Just three days before the start of vendage and the rest of my wooden tanks are in! It seems like I waited forever. Of course, a month can seem like an eternity if we are speaking about winery equipment being delivered just before harvest. Looking at them, they were certainly worth the wait. I do wish that I would have specified that I wanted just one more for the Les Corbeaux lot. However, it makes sense to possibly use the stainless steel tank (tucked in behind the ‘large’ tank on left) for assemblage just before bottling. All things considered, it worked out very well.
You can see in the photos that the spacing is tight, to say the least. The space was used for winemaking many decades ago, but was then used as a typical garage. I’ve done my best to serve the space well by returning it into a cuverie. There is just enough space to enter in between the tanks for cleaning, some room for storing punchdown tools/shovels. And in the main path, there is enough room to pass through with fruit cases filled with de-stemmed grapes before being dumped into the tanks by hand. There is also enough head room to either use a punchdown tool or to use your feet to punchdown. This really is a small point due to my rare punchdown schedule. All in all, it is exactly what I was shooting for. I’ll just have to make sure that everything is well ventilated during primary fermentations. Luckily we have a huge set of doors at the entrance that open up the whole side of the cuverie.
There is also some tasks which I have to complete since I now have wooden tanks. Being new tanks, it is necessary to fill them with water prior to the harvest. Tonight, just 30 minutes after installation, I was in the cuverie spraying down the interior walls of the tanks to take away some of the coloring from the oak, as well as some harsh bitter tannins that rest on the surface of the walls. When you fill the tanks a bit and let the water rest for say 15 minutes and then drain, the water rushing out of the bottom spout is almost like a brown tea color. Certainly not something you want in the wine. I will rinse the walls roughly 3-4 times a day until Friday night. I will then fill the tanks and leave them overnight to allow a thorough soak. The water is then drained and the tank will be ready to be filled with destemmed grapes.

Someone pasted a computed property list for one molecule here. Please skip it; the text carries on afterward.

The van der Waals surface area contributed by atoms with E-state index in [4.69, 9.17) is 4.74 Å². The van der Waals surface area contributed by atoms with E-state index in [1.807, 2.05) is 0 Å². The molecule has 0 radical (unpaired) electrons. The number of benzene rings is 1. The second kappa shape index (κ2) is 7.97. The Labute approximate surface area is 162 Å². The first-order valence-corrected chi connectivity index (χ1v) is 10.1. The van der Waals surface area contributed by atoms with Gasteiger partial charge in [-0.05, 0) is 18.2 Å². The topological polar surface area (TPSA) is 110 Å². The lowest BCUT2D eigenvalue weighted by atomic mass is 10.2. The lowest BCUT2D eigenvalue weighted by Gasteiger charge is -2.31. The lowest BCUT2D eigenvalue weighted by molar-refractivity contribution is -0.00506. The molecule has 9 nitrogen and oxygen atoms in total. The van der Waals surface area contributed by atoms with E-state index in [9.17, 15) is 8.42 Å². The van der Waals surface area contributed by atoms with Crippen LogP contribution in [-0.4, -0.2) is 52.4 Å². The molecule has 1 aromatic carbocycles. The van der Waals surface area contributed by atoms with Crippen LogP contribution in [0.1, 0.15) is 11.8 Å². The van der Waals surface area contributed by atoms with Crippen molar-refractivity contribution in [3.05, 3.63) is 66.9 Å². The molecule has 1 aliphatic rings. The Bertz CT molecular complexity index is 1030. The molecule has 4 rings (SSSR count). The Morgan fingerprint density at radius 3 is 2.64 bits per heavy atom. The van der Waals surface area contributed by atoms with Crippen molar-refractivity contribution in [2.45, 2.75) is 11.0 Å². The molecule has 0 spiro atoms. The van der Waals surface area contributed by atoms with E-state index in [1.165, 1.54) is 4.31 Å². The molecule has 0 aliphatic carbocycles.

The remaining days before harvest will be filled with settling random things, such as walking the vineyards, charting sugars and acidity, as well as making sure all of the equipment is functional and efficient. This last part isn’t too much of an ordeal as there simply isn’t that much equipment to sort out. Most of the work is done by hand…literally. Since we will be pulling fruit from multiple vineyards on Saturday the 25th, I have enlisted the help of a few local buddies to find a few guys to lend a hand. Should be fun! 😉